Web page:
The hard problem (phenomenal consciousness) regards what can’t be objectively observed. The quote you provided is instructive.
"The really hard problem of consciousness is the problem of experience," "When we think and perceive, there is a whir of information-processing, but there is also a subjective aspect." "It is widely agreed that experience arises from a physical basis, but we have no good explanation of why and how it so arises. Why should physical processing give rise to a rich inner life at all? It seems objectively unreasonable that it should, and yet it does."

The hard problem is of course, why we should have any sensations at all. Why shouldn’t all those molecular and cellular interactions proceed in an objectively observable way WITHOUT some added phenomenon occurring such as sensations and feelings?

The distinction between the easy problem and the hard problem is fundamental to discussions regarding phenomenal consciousness. It’s so important, I put a thread together years ago to refer to later. It’s worth going through at least the OP of this thread to grasp the basics of the easy versus the hard problem.
viewtopic.php?f=51&t=28417

To get back to Edelman, I’ll go through this quote and at the end of each section where he discusses something, where he tries to make a point, I’m going to put either “easy problem” or “hard problem” afterward so you can see what he’s really talking about and how he conflates the two.

"I’m born. I can’t recall anything that happened before I was about three years old. [EASY because he talks about recall at an age.] So the following is just a guess of mine about what went on before that in my mind. [Unclear, is he talking about the experience he had before 3? If so, this references the HARD problem.]

All of us first enter this world as babies. The primitive parts of our brains (the source of our primitive drives) and their in-built instinctive pathways that control many things including our body temperatures, our mouth and suckling reflexes, the neuro-hormonal control of our viscera and our respiratory and cardiovascular systems are already well developed. [EASY] Also apparently is our ability to differentiate between sweet and bitter tastes along with our associated likes or aversions to each. [our experience of tasting regards the HARD problem but it’s unclear if Edelman actually means this] We also prefer human voices to other sounds, and female over male voices. But whether this is genetically determined or learned while we are in the womb in the manner I am about to describe would be difficult to decide.[EASY if this is simply a genetically determined or learned trait]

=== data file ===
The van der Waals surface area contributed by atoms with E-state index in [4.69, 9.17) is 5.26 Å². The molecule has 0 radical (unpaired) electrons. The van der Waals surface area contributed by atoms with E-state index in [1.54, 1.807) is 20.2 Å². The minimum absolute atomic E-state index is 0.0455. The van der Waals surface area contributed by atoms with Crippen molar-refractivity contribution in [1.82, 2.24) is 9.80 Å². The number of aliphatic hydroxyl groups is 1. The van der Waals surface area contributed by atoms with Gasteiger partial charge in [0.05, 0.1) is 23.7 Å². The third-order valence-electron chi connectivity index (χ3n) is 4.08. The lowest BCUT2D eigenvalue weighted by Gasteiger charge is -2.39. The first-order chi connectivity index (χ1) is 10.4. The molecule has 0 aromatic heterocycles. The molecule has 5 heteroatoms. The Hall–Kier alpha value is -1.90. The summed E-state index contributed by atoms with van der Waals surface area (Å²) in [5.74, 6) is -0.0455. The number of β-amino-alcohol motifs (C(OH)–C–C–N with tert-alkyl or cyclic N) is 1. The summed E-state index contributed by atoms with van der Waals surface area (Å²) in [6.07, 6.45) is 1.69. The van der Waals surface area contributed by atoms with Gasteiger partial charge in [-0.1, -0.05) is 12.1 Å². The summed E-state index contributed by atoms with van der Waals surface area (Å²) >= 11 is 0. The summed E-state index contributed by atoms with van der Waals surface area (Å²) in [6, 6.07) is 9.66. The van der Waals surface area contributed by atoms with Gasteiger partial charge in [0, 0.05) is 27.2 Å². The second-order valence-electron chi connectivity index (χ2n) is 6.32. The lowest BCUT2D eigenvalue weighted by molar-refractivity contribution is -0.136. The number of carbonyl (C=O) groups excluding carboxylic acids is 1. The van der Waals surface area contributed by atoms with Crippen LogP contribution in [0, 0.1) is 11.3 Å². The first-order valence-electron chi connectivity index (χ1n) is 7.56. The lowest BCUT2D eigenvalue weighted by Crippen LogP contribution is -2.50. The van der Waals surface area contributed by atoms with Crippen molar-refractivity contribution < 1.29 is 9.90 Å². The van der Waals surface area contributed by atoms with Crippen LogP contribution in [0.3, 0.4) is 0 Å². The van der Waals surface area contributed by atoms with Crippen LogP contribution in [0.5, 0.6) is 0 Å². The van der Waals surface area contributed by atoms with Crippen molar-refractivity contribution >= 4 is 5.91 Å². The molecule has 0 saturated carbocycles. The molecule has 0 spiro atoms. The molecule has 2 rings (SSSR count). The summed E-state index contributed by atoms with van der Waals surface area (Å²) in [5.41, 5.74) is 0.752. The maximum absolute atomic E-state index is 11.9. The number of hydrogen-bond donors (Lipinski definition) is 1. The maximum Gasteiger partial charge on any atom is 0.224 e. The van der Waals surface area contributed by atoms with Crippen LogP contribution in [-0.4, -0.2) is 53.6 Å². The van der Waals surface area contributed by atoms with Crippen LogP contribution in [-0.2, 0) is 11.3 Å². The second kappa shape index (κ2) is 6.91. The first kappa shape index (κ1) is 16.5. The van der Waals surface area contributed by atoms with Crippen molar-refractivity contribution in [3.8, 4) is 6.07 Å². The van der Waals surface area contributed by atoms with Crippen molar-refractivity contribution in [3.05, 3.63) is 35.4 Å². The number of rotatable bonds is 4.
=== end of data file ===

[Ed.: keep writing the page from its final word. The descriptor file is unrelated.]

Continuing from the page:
Outside of this, we have a mass of raw neurones in our cerebral cortex, the last parts of our brain’s evolutionary development, just waiting for input. Anatomists have already recognised that up to about 18 months of age, most of those neurones have not yet connected with each other. [EASY problem]

If we picture the birth environment in our minds, we should be able to imagine the stimuli that are available for detection by our senses. [EASY problem] Whether we are capable of sentience at the time of birth is another matter. [Sentience is a specific type of phenomenal conscious experience so HARD problem] I have been present at the birth of thousands of animals and have viewed films of human births, and it is my opinion that neonates have virtually no conscious awareness of the world about them. There are potential stimuli, but whether neonates consciously detect them in any form is obviously a matter of conjecture. You, yourself are living proof of this. Can you remember anything that you were involved in before the age of about three years? [EASY problem. Memory is an EASY issue.]